Looking Up Events In The Riemann Index

Forthcoming book - The Art of Monitoring

One of the classic problems of monitoring alerts is that they are often very cryptic. Coupled with the challenge of alert fatigue1 this makes working out what to do next when you receive an alert quite tricky. Additionally, alerts often happen when we’re not at the top of our game: a 4am on a Sunday morning alert is not likely to foster an exemplary response.

The quintessential example of cryptic/unhelpful alerts are Nagios disk space alerts.

PROBLEM Host: server.example.com
Service: Disk Space

State is now: WARNING for 0d 0h 2m 4s (was: WARNING) after 3/3 checks

Notification sent at: Thu Aug 7th 03:36:42 UTC 2015 (notification number
1)

Additional info:
DISK WARNING - free space: /data 678912 MB (9% inode=99%)

What does this alert mean? We can see that filesystem /data has 678912 Mb of disk space left or 9%. Should we worry? How fast it is filling up? Is this likely to happen RSN or sometimes in the future? What’s on that filesystem? Do I care if it fills up? I already have five questions from a single alert and I haven’t even started to diagnose WHY things might be wrong. Meh I am going back to sleep.

Thankfully, in the middle of last year the estimable Ryan Frantz released Nagios Herald. Nagios Herald is a decorator for Nagios alerts. It allows you to add context or further information to alerts generated by Nagios.

For example, here is a decorated Nagios disk alert.

Decorated Nagios disk alert

Much more useful. Nice big stack bar. Helpful graph. Output from the df command. With this information I’m feeling a lot more comfortable about fixing the issue. (You can find a bunch of other example alerts here too.)

So helpful to all using Nagios. Not so helpful to others. (Although I think there is support for user-supplied attributes in Sensu and uchiwa and probably some other tools but nothing quite so well integrated and helpful (yet).)

So in the spirit of recent Riemann posts I thought about what I could do quickly and simply to provide some context for alerts, specifically email alerts. Riemann does have one useful store of information: the index. Every event you index is stored in there until its TTL expires and the expiration reaper runs. So if you’re collecting useful events then some of those might help to color your alerts with helpful context.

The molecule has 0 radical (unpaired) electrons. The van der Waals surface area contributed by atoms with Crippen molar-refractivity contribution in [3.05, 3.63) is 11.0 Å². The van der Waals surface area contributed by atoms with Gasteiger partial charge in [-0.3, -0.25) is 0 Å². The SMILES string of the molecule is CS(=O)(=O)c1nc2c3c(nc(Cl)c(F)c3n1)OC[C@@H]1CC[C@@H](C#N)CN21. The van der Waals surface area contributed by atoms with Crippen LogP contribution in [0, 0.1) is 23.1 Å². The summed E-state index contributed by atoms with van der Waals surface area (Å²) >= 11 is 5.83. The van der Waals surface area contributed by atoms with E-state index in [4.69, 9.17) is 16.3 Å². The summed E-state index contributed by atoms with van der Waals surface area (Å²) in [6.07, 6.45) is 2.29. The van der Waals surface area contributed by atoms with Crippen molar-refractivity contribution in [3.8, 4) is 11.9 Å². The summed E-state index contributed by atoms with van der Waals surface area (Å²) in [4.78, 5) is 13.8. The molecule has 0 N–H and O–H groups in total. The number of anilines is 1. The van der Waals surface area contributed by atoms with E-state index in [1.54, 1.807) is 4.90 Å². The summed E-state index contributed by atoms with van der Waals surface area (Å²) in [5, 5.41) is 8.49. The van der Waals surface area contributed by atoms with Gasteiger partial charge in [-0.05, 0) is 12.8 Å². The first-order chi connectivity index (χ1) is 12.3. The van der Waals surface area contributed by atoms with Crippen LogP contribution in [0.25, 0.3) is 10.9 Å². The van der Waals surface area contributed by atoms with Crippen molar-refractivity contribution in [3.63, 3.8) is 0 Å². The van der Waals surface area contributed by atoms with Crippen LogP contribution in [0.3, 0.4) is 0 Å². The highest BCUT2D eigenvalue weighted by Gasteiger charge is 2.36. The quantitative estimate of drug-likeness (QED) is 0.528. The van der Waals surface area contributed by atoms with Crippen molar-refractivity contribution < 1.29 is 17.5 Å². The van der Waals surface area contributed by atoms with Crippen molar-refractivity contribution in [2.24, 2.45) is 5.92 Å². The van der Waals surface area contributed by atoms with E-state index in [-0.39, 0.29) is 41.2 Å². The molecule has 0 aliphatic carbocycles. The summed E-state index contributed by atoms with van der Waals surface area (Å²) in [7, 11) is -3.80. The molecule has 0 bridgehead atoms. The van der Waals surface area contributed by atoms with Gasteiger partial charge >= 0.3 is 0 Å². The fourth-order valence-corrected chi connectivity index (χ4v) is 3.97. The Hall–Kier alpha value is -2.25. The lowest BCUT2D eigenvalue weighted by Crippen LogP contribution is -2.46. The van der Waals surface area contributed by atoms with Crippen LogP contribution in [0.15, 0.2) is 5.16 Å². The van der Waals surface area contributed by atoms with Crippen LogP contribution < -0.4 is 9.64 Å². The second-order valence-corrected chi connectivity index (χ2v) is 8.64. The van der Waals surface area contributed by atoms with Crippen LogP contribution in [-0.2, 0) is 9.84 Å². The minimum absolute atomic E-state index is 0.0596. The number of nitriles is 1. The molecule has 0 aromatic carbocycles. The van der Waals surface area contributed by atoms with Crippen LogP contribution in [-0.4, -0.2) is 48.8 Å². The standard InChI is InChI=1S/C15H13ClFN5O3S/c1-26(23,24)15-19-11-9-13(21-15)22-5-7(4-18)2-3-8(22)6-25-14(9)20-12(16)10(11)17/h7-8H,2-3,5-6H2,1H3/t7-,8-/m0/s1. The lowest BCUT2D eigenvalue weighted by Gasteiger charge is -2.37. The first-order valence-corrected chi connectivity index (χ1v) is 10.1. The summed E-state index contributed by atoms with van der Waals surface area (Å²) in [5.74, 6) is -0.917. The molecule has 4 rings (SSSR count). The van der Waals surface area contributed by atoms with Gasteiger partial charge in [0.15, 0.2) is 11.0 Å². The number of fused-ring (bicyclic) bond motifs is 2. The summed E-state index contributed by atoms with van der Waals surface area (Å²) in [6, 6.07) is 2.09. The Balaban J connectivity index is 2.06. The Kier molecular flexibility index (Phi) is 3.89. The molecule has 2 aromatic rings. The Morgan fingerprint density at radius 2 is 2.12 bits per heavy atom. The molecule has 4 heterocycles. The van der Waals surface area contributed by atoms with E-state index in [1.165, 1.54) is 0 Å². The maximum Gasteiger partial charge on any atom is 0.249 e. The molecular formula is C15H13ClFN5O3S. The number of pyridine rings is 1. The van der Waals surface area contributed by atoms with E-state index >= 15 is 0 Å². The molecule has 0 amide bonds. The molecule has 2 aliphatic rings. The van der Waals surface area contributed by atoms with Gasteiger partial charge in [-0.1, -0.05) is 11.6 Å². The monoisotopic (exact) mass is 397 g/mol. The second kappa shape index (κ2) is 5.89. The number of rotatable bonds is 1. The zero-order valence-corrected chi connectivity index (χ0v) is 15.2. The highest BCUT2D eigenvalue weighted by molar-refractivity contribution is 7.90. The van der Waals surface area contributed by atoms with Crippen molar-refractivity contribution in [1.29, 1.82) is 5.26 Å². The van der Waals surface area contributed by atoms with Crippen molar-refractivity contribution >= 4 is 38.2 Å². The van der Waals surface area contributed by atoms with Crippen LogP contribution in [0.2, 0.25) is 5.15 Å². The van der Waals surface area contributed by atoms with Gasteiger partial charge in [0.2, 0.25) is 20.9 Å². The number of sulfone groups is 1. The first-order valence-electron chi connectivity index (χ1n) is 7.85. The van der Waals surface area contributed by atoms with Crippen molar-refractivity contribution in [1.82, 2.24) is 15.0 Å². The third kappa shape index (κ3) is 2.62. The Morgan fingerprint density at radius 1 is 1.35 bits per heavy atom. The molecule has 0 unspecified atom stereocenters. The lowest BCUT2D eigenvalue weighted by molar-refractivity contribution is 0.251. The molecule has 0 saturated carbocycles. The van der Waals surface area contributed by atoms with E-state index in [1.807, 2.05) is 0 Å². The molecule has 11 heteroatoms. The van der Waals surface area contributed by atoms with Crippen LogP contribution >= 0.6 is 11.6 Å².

In my environment Riemann receives events from collectd and does most of its alerting based on the values of collectd metrics. One of those plugins, df, emits metrics that measure the size of your filesystems. It emits a metric like so:

{:host host.example.com, :service df-root/percent_bytes-used, :state nil, :description nil, :metric 90.334929260253906, :tags [collectd], :time 1433706333, :ttl 20.0, :ds_index 0, :ds_name value, :ds_type gauge, :type_instance used, :type percent_bytes, :plugin_instance root, :plugin df}

We can use this event, through the :service field, for example :service df-root/percent_bytes-use, to identify when specific filesystem have exceeded a threshold.

We can create a configuration like so to do this:

(let [index (index)]

  (streams
    (default :ttl 60
      ; Index all events immediately.
      index

      (where (and (service #"^df-(.\*)/percent_bytes-used") (>= metric 90.0))
        (email james@example.com)
      )
)))

This uses the where filter stream to select all df-generated metric matching df-(.\*)/percent_bytes-used. This should find the percent bytes used for every filesystem we’re monitoring, for example for the / filesytem the metric would be: df-root/percent_bytes-used. Our where filter all matches on the metric when the percentage if greater than or equal to 90%. If it matches it sends an email using the email function to james@example.com.

It’s inside our email alerting that we’re going to add the additional context. Inside our email variable we’re going to redefine how Riemann creates the emails it sends. We do this by adding the :body option to the mailer plugin. We’ve defined that plugin inside our email variable.

(def email (mailer {:from "reimann@example.com"
                    :body (fn [events] (format-body events))
                    }))

The :body option takes a function and the events argument. The events argument contains one or more events in a sequence that our function, here format-body, will then parse and format.

Our new format-body function will look pretty similar to the default Riemann email formatting.

(defn format-body
  "Format the email body"
  [events]
  (clojure.string/join "\n\n\n"
        (map